The City and Planning Commission will be re-writing the Subdivision Ordinance later this year to address sustainable planning issues. Landes indicated that she would really appreciate the opportunity to work with our group on related issues.  Our professional, community and general experience is valued and we could assist them with several specific initiatives in the works.  The three primary issues are:

1.     Zoning code development for a new industrial classification somewhere between I-1 Industrial/Business Park and I-2 Railroad/Warehouse Industrial to accommodate the needs of a “Sustainable Industrial Technology Park” with distinctive attributes.  There is a specific business retention target in the works right now that could benefit from such a new code/classification which could significantly impact, in a positive way, our community’s land use plan.

2.    Solar Access and Wind Turbines…new codes to more effectively respond to the community’s growing interest in these renewable energy sources.

  3.    Sustainable affordable residences…the City has funding through HUD to subsidize and control the type of construction of new housing for low income residents in targeted areas of the City.  They would like to dictate that sustainable features be built into the homes.  The area of focus is the neighborhood surrounding the new Harrison School.  And, while the City can influence what the builder builds by controlling the dollars, HUD funds won’t pay for the design of such residences.  So, I see an opportunity to possibly collaborate with the architectural/engineering programs at ICC, U of I and/or Bradley to develop designs and plans for the homes.


The Committee discussed alternate approaches to developing standards for encouraging sustainable development in Peoria. The consensus of the group was that we want to avoid requiring too many new standards in this tough economy.  The Committee did agree that we could develop a listing of desirable green technology improvements, and encourage developers and governments to implement some of these standards.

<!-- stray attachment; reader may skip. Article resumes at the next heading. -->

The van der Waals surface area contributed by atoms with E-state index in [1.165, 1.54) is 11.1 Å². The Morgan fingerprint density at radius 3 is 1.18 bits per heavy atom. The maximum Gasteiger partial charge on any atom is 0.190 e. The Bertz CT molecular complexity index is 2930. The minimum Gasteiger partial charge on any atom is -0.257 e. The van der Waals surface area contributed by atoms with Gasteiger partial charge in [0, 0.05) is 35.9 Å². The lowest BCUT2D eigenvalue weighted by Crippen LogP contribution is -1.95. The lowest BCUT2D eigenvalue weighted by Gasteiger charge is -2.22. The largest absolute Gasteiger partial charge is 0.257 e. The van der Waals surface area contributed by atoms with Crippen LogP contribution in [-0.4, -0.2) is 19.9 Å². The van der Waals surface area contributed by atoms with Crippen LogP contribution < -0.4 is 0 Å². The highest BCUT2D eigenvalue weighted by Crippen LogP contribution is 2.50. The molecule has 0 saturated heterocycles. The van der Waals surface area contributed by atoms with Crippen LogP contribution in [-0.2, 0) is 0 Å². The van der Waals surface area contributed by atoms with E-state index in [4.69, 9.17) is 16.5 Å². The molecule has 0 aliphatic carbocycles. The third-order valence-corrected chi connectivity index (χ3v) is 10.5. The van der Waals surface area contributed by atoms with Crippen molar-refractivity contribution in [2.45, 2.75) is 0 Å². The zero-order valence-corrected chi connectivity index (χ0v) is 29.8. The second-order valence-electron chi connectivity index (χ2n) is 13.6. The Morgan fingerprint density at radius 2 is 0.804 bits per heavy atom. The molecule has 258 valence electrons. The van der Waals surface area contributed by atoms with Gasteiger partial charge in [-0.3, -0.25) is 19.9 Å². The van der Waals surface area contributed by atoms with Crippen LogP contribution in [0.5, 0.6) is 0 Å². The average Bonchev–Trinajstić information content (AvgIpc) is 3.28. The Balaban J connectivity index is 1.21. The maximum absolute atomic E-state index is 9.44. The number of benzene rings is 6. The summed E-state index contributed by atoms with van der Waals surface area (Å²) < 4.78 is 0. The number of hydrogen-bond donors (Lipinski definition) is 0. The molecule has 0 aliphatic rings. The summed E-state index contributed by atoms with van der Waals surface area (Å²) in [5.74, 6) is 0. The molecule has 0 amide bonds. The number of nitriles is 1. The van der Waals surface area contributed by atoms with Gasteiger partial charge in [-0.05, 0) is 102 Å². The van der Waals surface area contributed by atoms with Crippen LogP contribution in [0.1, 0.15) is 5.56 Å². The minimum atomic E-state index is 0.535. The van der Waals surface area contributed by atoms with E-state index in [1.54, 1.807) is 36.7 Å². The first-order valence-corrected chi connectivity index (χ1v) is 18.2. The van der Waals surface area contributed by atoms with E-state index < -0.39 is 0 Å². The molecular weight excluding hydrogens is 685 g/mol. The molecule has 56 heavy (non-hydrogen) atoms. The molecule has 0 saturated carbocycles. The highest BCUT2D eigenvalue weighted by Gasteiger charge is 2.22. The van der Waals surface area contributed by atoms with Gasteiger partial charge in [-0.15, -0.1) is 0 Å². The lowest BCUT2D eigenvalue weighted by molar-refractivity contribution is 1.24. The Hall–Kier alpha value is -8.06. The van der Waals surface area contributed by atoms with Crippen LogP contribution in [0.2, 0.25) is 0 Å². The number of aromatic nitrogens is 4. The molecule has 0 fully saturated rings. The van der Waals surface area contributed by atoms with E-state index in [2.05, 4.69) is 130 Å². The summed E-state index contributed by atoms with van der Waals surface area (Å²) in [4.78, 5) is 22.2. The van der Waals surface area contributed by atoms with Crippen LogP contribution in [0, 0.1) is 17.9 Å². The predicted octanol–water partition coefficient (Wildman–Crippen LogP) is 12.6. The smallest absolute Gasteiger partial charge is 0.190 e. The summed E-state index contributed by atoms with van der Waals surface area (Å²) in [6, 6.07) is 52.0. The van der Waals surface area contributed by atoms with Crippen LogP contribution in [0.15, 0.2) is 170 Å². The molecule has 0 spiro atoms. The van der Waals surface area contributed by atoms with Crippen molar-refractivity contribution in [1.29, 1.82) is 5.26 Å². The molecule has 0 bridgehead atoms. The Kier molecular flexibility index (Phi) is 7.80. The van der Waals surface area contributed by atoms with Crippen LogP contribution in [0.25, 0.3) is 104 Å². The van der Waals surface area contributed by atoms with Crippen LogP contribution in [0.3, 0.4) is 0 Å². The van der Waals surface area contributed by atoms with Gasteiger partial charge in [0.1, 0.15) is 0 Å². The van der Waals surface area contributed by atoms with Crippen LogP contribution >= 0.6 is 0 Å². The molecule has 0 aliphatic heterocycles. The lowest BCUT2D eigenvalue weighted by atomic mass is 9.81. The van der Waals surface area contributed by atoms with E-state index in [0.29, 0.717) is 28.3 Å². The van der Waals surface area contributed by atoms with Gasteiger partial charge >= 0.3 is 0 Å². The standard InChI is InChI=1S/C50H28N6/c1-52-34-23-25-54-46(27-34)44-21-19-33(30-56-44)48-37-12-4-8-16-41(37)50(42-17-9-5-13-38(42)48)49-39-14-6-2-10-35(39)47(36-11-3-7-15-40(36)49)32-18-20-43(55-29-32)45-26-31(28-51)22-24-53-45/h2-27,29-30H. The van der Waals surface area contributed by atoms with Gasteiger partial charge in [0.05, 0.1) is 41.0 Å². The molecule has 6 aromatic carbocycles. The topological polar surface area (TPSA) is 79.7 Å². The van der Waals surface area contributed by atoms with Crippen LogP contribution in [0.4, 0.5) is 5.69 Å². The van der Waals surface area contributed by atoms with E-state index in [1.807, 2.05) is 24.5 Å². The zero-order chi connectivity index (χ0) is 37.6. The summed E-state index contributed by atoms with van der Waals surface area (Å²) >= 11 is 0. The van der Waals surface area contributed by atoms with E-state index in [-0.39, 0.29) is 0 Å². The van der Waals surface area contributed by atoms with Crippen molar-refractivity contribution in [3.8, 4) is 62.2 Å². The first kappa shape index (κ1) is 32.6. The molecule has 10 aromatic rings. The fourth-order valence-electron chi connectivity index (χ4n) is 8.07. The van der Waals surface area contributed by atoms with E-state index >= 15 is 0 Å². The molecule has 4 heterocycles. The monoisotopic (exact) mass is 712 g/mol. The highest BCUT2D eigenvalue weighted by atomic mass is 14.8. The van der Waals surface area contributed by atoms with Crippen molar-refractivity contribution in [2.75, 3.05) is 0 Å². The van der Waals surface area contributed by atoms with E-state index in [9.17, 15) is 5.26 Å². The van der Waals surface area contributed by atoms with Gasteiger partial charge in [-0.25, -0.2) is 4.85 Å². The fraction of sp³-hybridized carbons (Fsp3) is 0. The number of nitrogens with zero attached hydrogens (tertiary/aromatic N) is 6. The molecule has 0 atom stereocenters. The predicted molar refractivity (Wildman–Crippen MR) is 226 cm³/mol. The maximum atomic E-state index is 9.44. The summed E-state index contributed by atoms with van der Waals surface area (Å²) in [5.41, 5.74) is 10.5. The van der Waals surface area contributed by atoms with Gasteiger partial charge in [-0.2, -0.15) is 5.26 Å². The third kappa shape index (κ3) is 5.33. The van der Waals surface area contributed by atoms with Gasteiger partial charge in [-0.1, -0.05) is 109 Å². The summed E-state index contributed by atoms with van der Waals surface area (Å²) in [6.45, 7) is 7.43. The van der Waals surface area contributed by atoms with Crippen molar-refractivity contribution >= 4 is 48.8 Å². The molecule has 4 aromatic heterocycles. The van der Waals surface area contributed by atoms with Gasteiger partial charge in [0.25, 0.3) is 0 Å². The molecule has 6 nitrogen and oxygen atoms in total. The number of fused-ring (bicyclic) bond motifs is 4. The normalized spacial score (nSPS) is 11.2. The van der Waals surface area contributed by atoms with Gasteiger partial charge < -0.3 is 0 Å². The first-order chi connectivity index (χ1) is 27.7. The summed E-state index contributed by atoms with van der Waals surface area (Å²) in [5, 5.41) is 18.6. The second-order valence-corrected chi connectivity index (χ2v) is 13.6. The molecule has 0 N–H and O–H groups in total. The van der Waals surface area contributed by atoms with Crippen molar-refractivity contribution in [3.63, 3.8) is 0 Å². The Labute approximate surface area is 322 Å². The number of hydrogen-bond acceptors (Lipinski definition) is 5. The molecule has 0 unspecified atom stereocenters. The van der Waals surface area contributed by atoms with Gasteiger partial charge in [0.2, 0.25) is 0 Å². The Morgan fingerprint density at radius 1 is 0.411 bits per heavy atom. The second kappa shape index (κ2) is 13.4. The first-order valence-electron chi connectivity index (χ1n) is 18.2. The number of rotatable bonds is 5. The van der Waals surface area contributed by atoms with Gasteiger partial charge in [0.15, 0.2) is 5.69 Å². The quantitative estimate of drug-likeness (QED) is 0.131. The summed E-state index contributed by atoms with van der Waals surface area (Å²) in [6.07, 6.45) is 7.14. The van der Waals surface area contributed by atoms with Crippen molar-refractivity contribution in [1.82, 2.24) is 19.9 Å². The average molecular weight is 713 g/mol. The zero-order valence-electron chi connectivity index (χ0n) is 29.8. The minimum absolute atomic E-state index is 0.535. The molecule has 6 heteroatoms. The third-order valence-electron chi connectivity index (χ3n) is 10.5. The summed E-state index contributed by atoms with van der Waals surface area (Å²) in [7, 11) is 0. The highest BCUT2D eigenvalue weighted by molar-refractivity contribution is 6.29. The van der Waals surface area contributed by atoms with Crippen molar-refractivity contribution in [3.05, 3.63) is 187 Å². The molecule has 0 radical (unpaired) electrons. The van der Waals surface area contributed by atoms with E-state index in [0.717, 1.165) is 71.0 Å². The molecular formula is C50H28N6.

The committee listed a number of potential “green” improvements that should be encouraged.  These include:


Promote more efficient buildings

Use passive solar orientation of buildings

Encourage solar and wind energy systems

Use recycled material in buildings

Recycle building material waste


Encourage rain harvesting & irrigation

Support the use of natural landscaping

Employ green roofs

Improve City and County staff knowledge of “green” techniques

Support quality construction for long lived buildings


Encourage mixed use development

Support walk to work programs

Encourage development that supports transit

Support efforts to redevelop older communities

Permit Live / Work Space development


Support natural open space and parks

Design wetlands, drainage systems, retention and bio swales into parks

Use open surface natural drainage where feasible

Require street trees

Encourage the use of geothermal energy


Revisit development requirements, minimizing pavement widths and costs

Update City / County codes to permit and encourage “green” development

Support the development of the local production of “green” technology equipment

Incorporate bikeways and pedestrian paths into new and older developments






Commission members will examine what other cities have been doing in green development. It was noted that nearby Normal is a leader in “Green” development.  We will discuss a possible trip to look at their new downtown redevelopment.

The Committee discussed the possibility of providing incentives to promote green development. We already have a program in place - Tax Increment Financing can pay for all the items listed in these notes. 


Federal Historic tax credits help provide 10 to 20% tax credits for the redevelopment of buildings older then1936.  The Federal tax code also provides a 30% tax credit for “green” energy investments. There is now consideration of a State program that would provide a State tax credit for redeveloping older buildings.


The Enterprise Zone does not at present provide abatement for green development, but staff will examine the possible revision of the Enterprise Zone for this use.  The County and City will review the potential of lowering building permit fees to support green development.


The Committee agreed to review these notes, and discuss them at the next meeting.

A draft of the Sustainable Technology Park Poster Plan Is attached. More information is available at http://peoria.blog.com/  


Tuesday, May 5, 2009

Charles Eckenstahler Presentation
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Craig Hullinger Presentation

2009 Green Clerks Presentation Edit Presentation